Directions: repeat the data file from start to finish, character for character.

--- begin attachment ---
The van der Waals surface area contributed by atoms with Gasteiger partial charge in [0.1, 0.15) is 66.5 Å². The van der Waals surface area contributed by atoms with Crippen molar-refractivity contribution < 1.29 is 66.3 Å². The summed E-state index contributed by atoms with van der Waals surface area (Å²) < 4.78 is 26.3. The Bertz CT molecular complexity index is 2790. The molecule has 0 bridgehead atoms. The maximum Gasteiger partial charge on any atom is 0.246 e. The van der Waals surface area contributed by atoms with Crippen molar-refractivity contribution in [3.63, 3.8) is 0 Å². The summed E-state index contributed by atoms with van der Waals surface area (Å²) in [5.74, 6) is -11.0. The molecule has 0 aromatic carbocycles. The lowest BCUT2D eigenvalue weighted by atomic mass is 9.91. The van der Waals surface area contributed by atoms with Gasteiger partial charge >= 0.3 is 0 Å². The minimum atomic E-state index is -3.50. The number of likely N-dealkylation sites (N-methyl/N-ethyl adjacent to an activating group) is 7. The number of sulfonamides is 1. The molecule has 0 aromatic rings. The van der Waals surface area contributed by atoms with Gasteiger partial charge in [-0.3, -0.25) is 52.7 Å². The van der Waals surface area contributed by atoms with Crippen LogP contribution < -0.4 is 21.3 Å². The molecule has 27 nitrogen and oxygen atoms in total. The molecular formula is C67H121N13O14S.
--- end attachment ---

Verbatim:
The van der Waals surface area contributed by atoms with Gasteiger partial charge in [0.1, 0.15) is 66.5 Å². The van der Waals surface area contributed by atoms with Crippen molar-refractivity contribution < 1.29 is 66.3 Å². The summed E-state index contributed by atoms with van der Waals surface area (Å²) < 4.78 is 26.3. The Bertz CT molecular complexity index is 2790. The molecule has 0 bridgehead atoms. The maximum Gasteiger partial charge on any atom is 0.246 e. The van der Waals surface area contributed by atoms with Crippen molar-refractivity contribution in [3.63, 3.8) is 0 Å². The summed E-state index contributed by atoms with van der Waals surface area (Å²) in [5.74, 6) is -11.0. The molecule has 0 aromatic carbocycles. The lowest BCUT2D eigenvalue weighted by atomic mass is 9.91. The van der Waals surface area contributed by atoms with Gasteiger partial charge >= 0.3 is 0 Å². The minimum atomic E-state index is -3.50. The number of likely N-dealkylation sites (N-methyl/N-ethyl adjacent to an activating group) is 7. The number of sulfonamides is 1. The molecule has 0 aromatic rings. The van der Waals surface area contributed by atoms with Gasteiger partial charge in [-0.3, -0.25) is 52.7 Å². The van der Waals surface area contributed by atoms with Crippen LogP contribution < -0.4 is 21.3 Å². The molecule has 27 nitrogen and oxygen atoms in total. The molecular formula is C67H121N13O14S.